Originally posted on Facebook HERE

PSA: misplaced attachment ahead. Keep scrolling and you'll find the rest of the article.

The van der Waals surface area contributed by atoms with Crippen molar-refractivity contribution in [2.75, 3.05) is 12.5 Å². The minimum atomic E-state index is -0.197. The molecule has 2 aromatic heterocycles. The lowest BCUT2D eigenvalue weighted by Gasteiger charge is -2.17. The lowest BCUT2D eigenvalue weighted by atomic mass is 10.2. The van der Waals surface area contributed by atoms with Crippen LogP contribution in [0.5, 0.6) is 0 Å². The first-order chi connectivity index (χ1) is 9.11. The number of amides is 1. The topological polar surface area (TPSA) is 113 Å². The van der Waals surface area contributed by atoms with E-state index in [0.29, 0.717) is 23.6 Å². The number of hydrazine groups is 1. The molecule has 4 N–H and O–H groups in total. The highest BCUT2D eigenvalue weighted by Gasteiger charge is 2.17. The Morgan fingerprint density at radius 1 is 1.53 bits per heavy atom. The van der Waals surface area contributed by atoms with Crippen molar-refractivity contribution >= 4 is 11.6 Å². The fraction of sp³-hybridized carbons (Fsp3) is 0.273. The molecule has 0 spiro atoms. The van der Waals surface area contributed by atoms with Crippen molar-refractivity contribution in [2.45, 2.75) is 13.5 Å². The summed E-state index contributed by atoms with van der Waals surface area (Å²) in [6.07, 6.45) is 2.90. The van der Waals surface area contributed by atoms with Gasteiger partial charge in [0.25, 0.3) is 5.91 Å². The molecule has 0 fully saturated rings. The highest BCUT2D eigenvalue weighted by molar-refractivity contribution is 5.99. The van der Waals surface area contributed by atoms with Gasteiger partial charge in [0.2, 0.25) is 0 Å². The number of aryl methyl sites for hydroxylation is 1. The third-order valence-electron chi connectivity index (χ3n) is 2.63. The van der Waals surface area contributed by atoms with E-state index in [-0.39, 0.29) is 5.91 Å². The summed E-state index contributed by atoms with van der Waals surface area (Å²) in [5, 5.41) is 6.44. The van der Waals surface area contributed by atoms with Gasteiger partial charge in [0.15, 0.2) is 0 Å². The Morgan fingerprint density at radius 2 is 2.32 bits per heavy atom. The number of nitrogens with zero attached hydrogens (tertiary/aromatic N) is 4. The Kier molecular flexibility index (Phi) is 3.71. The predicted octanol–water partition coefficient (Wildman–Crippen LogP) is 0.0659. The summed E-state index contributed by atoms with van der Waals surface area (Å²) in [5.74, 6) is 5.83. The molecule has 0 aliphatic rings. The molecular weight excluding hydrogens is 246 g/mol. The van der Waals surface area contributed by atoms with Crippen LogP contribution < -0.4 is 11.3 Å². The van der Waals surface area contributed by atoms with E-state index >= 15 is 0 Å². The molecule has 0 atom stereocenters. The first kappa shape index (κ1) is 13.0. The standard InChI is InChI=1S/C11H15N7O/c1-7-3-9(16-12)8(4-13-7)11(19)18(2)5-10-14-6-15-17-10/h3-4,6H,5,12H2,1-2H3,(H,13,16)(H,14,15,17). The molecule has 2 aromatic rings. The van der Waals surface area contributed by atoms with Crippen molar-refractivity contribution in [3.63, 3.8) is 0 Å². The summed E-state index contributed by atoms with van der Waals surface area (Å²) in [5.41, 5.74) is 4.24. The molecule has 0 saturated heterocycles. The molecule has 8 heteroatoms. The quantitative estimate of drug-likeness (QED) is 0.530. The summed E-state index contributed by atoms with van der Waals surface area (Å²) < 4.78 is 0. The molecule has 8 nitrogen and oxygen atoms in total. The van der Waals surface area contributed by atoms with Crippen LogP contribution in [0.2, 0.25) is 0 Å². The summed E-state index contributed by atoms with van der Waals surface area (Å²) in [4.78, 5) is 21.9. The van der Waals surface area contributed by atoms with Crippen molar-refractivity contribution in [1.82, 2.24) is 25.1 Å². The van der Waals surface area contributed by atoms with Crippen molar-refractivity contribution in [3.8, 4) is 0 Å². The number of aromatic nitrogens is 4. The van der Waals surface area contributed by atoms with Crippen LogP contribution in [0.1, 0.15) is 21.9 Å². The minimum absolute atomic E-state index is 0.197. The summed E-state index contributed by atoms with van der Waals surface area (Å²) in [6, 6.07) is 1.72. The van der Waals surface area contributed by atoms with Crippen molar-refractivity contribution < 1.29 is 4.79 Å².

Every Sunday (along with a couple Saturdays) for going on six years now, I’ve sat down wherever I am and written a post about my thoughts on life, and love, and anything else that’s going on on that day. It’s part of my routine now. I don’t have to do it at all. I’m not exactly sure how or why it started and how or why it’s still going, I guess. But here we are. Even if nobody reads it, it helps me. These posts help me sort through my own thoughts and beliefs, and the feedback I get has been fantastic as well. Some posts get more attention than others. Some fall flat. But life is like that, right? We take our best shots, and it doesn’t always work out. As much as we strive for perfection, perfection is always an unattainable goal. And today, as I sit here writing, I have so many questions. Why does life on this planet entail so much suffering? You can’t live without suffering. Animals kill other animals to survive. Death by being eaten can’t be a pleasant experience. Accidents happen all the time. People break bones, cut things off, have things fall on them, smash their cars, etc… people die. Pets die. Every living thing dies. To live is to suffer. I believe it might have been Nietzsche who said “To live is to suffer, to survive is to find some meaning in the suffering”. And this is where I often find myself. Trying to find meaning within the suffering. We are all living out a death sentence. We just don’t know when life will pull the plug, or how. And being mindful of that should determine, in part, how we live. I think for many people, myself included, we like to try to do things that will live on long after we’re gone. Create music, artwork, books, build things, have a family… I read a synopsis of a book called “The Denial of Death” recently by Ernest Becker. It was written on his deathbed as he was dying from colon cancer. In it he makes two points – #1 is that humans are the only animals that can conceptualize and think about ourselves abstractly. #2 is that we have two “selves”. The physical self, and the conceptual self. And, because we know the physical self will die, we try to construct a conceptual self that will live forever. He calls this our “immortality projects”. My own immortality project entails trying to find some meaning within the suffering and sharing my thoughts with you. But I also love to create things. Music, books… relationships. I know a lot of people. I have many, many people I call friends. And it is my hope that most people I know will find their life somehow improved for having a relationship with me, however that is. Nothing is ever 100%, of course. But I do the best I can, always. And when you live from that space, with love in your heart, your memory will linger on in the minds of the people you touched long after you’re gone. Some days you knock the ball out of the park, some days you strikeout, and every once in a while you take a swing and think you missed it by a mile but you hit a home run. Or vice versa. Every day is a learning experience, and I have a lot to learn yet.